Death of LaVena Johnson

LaVena Lynn Johnson (July 27, 1985 – July 19, 2005) was an E3 Private First Class in the United States Army. She was found dead in a tent. Her death was controversially ruled as a suicide but the evidence of rape and battery led her family to believe the United States Department of Defense covered it up.[1]

LaVena Johnson
Born(1985-07-27)July 27, 1985
Florissant, Missouri, U.S.
DiedJuly 19, 2005(2005-07-19) (aged 19)
Balad, Saladin Governorate, Iraq
AllegianceUnited States
Service/branchUnited States Army
Years of service2003–2005
RankPrivate First Class (PFC)
AwardsArmy Good Conduct Medal
Army Commendation Medal


The daughter of John Johnson, a service veteran, and Linda Johnson,[2] Johnson was born and grew up in Florissant, Missouri.

The 5'1" African American honor student enlisted in the Army immediately after graduating from Hazelwood Central High School. She was deployed to Iraq and stationed in Balad. She had been there for eight weeks before her death on July 19, 2005, eight days before her 20th birthday.[3]

Death and controversyEdit

Johnson's death was officially ruled a suicide by the Department of Defense.[4] However, her father became suspicious when he saw her body in the funeral home and decided to investigate. Initially the Army refused to release information, but did so under the Freedom of Information Act after Representative William Lacy Clay, Jr. raised questions about it at the congressional hearings over Pat Tillman's death.[5]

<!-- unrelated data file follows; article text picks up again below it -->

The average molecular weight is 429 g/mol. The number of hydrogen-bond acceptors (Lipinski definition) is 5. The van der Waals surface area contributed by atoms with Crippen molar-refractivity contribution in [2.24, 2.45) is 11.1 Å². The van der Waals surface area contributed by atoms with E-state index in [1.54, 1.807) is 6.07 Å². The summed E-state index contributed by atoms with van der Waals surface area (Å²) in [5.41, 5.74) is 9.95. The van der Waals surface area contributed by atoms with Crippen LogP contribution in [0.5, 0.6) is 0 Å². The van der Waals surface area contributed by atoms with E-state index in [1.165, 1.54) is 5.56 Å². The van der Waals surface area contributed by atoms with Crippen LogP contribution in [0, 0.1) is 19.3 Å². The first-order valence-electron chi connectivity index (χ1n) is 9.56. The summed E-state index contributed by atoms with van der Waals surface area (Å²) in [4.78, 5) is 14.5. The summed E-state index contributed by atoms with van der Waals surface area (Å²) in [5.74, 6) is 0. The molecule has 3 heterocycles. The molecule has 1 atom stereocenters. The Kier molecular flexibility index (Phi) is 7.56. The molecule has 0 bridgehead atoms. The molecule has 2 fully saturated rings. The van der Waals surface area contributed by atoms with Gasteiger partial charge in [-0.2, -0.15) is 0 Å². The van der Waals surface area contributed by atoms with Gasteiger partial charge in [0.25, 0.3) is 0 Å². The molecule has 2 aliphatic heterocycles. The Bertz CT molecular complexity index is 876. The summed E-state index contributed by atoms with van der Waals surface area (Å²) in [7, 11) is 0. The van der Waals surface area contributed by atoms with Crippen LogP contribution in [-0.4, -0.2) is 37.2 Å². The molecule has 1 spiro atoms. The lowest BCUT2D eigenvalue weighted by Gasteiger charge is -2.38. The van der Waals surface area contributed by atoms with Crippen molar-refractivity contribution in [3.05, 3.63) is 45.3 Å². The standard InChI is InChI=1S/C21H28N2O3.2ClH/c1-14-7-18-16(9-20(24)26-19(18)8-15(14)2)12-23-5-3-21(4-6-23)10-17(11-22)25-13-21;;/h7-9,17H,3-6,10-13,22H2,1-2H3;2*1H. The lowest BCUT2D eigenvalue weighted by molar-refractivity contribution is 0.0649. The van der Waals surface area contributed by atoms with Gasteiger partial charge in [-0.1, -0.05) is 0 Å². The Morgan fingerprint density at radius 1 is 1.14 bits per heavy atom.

The autopsy report and photographs revealed Johnson had a broken nose, black eye, loose teeth, burns from a corrosive chemical on her genitals, and a gunshot wound to the mouth that seemed inconsistent with suicide. Several reporters have suspected that the chemical burns were the result of attempts to destroy DNA evidence of a sexual assault. Additionally, bloody footprints were discovered outside of her living quarters.[3][5][6][7]

A spokesman from the House Armed Services Committee said that the committee was looking into Johnson's death, but they were not yet committing to a formal investigation in June 2008. Christopher Grey, chief of public affairs for the U.S. Criminal Investigative Command for the Army, has said that the case remains closed as far as they are concerned[needs update].[8]

Following a February 2007 KMOV news report on Johnson's death, an online petition addressed to the House Armed Services Committee and the Senate Armed Services Committee was launched, closing with 37,319 supporters. This was followed by the creation of an official LaVena Johnson website dedicated to developments in prompting a new Army investigation of her death.[citation needed] The petition closed on May 24, 2008, with nearly 12,000 signatures; preparations are being made[needs update] for delivery to the two committees. In July 2008, the online black activist group Color of Change launched another online petition[9] calling on Henry Waxman, chair of the House Oversight Committee, to conduct a hearing into LaVena Johnson's death and the Army's handling of her case and others like it.[citation needed]